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A species believed to have been dead (if it existed at all), reappears in modern-day society (or equivalent time period). Reasons for this are numerous, and can include:

  1. Human interference: Humans, often showing hubris, bring a species back to life with magic or science.
  2. Lost World: A sheltered world, in which the species has survived despite what is going on in the world
  3. Preserved / Sealed: Frozen in a glacier, sealed in a bubble dimension, etc.
  4. Not dead yet

Often, but not always, the said species will come and play in our world.

Related Tropes

Examples dealing with Dinosaurs:


  • Ice Age: Dawn of the Dinosaurs: Same idea as X-men.
  • The monster Baragon from the Godzilla franchise is some sort of ancient dinosaur-thing that has somehow managed to escape extinction by living underground. Another one, or possibly the same one, was later relocated to Monster Island in the film Destroy All Monsters.
    • Likewise, there's Godzilla himself. Before mutating, Godzilla was simply a Godzillasaurus who was living on a remote island somewhere near Japan. As the original film heavily implies and the sequels prove true, there's more than one Godzillasaurus in existence...of course, most of them have probably mutated by now.
    • Anguirus is a giant ankylosaur that somehow managed to escape extinction...uh...somehow.
    • The film King Kong Escapes features Gorosaurus, a giant T-Rex type of dinosaur that was living on a remote island. It, or possibly another one of its species, was later moved to Monster Island in the film Destroy All Monsters.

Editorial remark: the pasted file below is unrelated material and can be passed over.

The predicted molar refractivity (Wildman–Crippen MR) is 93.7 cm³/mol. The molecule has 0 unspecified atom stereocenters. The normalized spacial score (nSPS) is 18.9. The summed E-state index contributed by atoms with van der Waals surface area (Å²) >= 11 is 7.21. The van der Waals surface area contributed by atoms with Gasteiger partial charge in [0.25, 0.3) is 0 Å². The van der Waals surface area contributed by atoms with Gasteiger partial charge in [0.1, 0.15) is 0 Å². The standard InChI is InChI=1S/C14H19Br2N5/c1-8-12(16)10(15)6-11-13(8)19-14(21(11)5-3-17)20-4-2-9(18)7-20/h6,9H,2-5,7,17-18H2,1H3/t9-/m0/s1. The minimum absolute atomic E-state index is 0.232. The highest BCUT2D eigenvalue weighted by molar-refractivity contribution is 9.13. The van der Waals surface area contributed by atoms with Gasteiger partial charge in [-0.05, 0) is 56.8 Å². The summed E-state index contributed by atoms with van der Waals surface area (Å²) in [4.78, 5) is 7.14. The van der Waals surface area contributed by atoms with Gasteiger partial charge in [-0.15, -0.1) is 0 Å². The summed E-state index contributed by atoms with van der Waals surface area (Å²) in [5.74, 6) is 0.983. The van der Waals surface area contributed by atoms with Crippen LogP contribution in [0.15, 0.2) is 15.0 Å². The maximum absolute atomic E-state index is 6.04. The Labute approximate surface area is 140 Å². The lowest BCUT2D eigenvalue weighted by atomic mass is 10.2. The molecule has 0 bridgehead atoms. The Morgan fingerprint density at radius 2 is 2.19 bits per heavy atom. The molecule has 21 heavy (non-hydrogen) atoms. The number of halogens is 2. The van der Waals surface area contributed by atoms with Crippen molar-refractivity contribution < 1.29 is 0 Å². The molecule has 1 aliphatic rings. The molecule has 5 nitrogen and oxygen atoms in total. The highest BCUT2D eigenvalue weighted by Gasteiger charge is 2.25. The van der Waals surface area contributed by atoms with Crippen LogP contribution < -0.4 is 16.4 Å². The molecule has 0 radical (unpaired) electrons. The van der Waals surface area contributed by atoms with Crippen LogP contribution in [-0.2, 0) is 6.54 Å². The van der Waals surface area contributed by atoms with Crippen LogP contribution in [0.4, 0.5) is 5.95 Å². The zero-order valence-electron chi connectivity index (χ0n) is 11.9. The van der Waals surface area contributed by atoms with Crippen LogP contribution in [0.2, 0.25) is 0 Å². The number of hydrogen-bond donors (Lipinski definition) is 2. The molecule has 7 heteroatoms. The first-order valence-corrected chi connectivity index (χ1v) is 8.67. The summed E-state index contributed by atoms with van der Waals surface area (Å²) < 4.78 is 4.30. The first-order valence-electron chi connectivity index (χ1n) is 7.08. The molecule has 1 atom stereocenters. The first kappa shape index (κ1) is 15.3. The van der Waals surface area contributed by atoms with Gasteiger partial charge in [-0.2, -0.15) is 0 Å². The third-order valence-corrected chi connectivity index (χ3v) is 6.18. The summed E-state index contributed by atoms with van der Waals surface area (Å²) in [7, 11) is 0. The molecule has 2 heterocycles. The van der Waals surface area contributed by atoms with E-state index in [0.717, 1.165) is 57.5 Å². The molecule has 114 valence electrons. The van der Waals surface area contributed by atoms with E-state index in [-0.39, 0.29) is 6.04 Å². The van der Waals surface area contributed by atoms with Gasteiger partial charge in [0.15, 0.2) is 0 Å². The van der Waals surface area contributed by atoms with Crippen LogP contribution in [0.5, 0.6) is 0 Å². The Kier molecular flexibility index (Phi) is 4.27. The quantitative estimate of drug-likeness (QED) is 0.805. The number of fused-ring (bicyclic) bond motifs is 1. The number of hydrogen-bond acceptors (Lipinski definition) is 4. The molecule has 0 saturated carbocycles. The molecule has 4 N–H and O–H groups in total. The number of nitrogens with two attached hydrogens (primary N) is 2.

• Titanosaurus was a giant sea-dwelling dinosaur who lived peacefully away from humans until a Mad Scientist discovered him.


  • In Sir Arthur Conan Doyle's The Lost World, Professor Challenger brings a pterodactyl back to civilization. It escapes while it's being shown off.

Multiple Media

  • Jurassic Park: Revived Dinosaurs by Technology. They are now left alone...mostly.
  • King Kong: Dinosaurs inhabit Kong's Island. It is a "lost" island, after all.
  • X-Men: Sheltered world preserved, despite the immediate outside world being much much cooler.
  • We're Back! A Dinosaur's Story: Time Travel brought dinosaurs into modern day New York.

Newspaper Comics

Western Animation

Video Games

  • In the videogame Fur Fighters there is a whole hidden world (which you might actually miss) found by digging down with a seriously large drill. Once down there you find a futuristic Dinosaur society where the titular characters are stars in a children's comic book.
  • The first three Tomb Raider games has Lara Croft encounter a T-Rex at one point in areas where humans have not inhabited the area for ages. Lara technically doesn't have to kill the dinosaur in order to advance (she can just dodge its attacks while gathering up key items and then leave), but in the Anniversary remake, the T-Rex is a full fledged boss fight that can't be avoided.

Examples that don't deal with Dinosaurs: